Twitter spats replace Mideast peace talks

As long as American and Israeli officials turn their backs on any meaningful negotiation for peace, war in the Twittersphere will continue.
Sunday 16/06/2019
Fighting back. A 2018 file picture shows Palestinian women using social media to support protests at the Israel-Gaza border. (Reuters)
Fighting back. A 2018 file picture shows Palestinian women using social media to support protests at the Israel-Gaza border. (Reuters)

The chances that US President Donald Trump will be able to broker a peace deal between the Palestinians and Israelis appear dimmer by the day. Trump, however, does seem to be having another kind of influence on all the parties involved: Twitter spats.

US, Israeli and Palestinian officials appear to be following Trump’s lead on how to behave on Twitter: Instead of being involved in secret peace talks, they are engaged in open public relations warfare.

The Palestinian leadership severed ties with Washington after Trump’s December 2017 announcement recognising Jerusalem as Israel’s capital and moving the US Embassy from Tel Aviv to Jerusalem. Since then, Twitter has been the main communication channel between US and Israeli officials from one side and Palestinian officials on the other.

Examples of this digital diplomatic offensive are hard to miss.

In February, Saeb Erekat, the Palestinian Authority’s chief peace negotiator, tweeted: “The US so-called peace team not only added to the separation of Gaza from the West Bank but has destroyed any chance of peace between Palestinians and Israelis.”

Jason Greenblatt, Trump’s Middle East envoy, responded by tweeting: “Saeb: I saw your many tweets today. Your fears/emotions show — that won’t help Palestinians. I don’t agree w/ your assertions & you have offered no realistic solutions. Time to get serious & use your intellect. Palestinians deserve it. My door is open — don’t waste more time.”

Greenblatt also took aim at Palestinian Prime Minister Mohammad Shtayyeh, tweeting in April: “Basically, you’re saying: Give us the deal we demand or no deal. That’s consistent with Palestinian prior attempts. How has that worked out for Palestinians? Do you want to lead your people to opportunity & prosperity or just keep saying the same tired lines over & over again?”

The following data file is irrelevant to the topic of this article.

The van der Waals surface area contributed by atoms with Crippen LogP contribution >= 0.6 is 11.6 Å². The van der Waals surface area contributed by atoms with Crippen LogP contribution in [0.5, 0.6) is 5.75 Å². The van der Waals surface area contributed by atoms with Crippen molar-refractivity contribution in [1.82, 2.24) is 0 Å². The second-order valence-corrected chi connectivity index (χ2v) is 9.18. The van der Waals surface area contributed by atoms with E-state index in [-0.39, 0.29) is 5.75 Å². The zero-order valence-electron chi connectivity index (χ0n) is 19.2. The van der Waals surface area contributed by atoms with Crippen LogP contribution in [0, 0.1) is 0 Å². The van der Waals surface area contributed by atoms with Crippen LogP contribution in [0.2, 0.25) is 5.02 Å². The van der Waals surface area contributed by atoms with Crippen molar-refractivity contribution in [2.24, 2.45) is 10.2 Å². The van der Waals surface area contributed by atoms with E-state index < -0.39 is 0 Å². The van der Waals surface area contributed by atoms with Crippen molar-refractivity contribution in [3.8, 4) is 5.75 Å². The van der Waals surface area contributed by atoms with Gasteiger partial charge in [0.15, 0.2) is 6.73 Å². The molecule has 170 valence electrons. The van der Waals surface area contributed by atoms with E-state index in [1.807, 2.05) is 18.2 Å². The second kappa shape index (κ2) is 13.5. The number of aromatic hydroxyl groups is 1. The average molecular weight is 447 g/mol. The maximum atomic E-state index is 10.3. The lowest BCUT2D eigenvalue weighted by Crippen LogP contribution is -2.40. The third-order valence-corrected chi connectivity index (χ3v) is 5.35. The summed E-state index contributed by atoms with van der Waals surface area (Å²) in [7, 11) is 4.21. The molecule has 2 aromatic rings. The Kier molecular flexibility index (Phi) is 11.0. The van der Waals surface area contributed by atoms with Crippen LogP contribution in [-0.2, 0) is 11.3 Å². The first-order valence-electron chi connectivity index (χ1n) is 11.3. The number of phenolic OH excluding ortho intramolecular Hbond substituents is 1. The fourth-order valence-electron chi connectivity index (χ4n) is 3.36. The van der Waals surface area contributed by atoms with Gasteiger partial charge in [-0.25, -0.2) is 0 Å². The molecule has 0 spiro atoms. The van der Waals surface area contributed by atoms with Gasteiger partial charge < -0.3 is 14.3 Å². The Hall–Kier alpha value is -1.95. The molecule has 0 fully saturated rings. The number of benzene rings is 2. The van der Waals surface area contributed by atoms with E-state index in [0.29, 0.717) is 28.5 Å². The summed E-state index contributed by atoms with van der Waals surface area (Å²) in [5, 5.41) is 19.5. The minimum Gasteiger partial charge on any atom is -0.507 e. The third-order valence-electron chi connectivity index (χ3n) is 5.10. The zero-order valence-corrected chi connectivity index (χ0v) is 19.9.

Shtayyeh replied: “Any political initiative that does not call for ending Israeli occupation and establishing an independent and sovereign Palestinian state with Jerusalem as its capital on the borders of 1967 with settling the refugees cause is not acceptable to the Palestinians.”

Hanan Ashrawi, a member of the Palestine Liberation Organisation Executive Committee, is one of the most active Palestinian officials on Twitter. This has exposed her to attacks from pro-Israel trolls. “Once again: I have blocked & will continue to block Israeli propagandists to prevent them from gaining access to my account & using it to spread their distortions & lies. I will not expose my interlocutors & friends to their venom,” she tweeted in April.

Ashrawi criticised the US-sponsored conference on the Palestinian economy, scheduled for late June in Bahrain. Palestinian officials are boycotting the conference because they accuse the United States of seeking to impose its policies, which the Palestinians say favour Israel.

“So #JaredKushner disclosed to Al-Quds newspaper that Jordan, Egypt & Morocco will be attending the Bahrain ‘workshop’ & that their official declaration will be forthcoming! Strange spokesman indeed,” she tweeted on June 11.

Other Palestinian officials active on Twitter include Ambassador to the United Kingdom Husam Zomlot, Palestinian president’s spokesman Nabil Abu Rudeineh and former Gaza Health Minister Basem Naim, the only Hamas official tweeting in English.

Israeli officials have not stood idly by on Twitter. When they’re not attacking the Palestinian side themselves, Israeli officials would often express support to their American counterparts in the online spats with Palestinians.

Israeli Deputy Defence Minister Eli Ben-Dahan was vocal in his support for Trump’s decision to cut funding to the Palestinians and the UN agency for Palestinian refugees. “Finally, the US President tells the Palestinians the truth. These Arabs have cheated the world for years. They took money from donor countries and instead of building a state, the leaders lined their own pockets,” he tweeted last year.

Such a high volume of Twitter spats among US, Israeli and Palestinian officials was unheard of before Trump’s presidency.

Twitter diplomacy has become the only means of communication. It’s not known for how long it’s going to last but as long as American and Israeli officials turn their backs on any meaningful negotiation for peace, war in the Twittersphere will continue.

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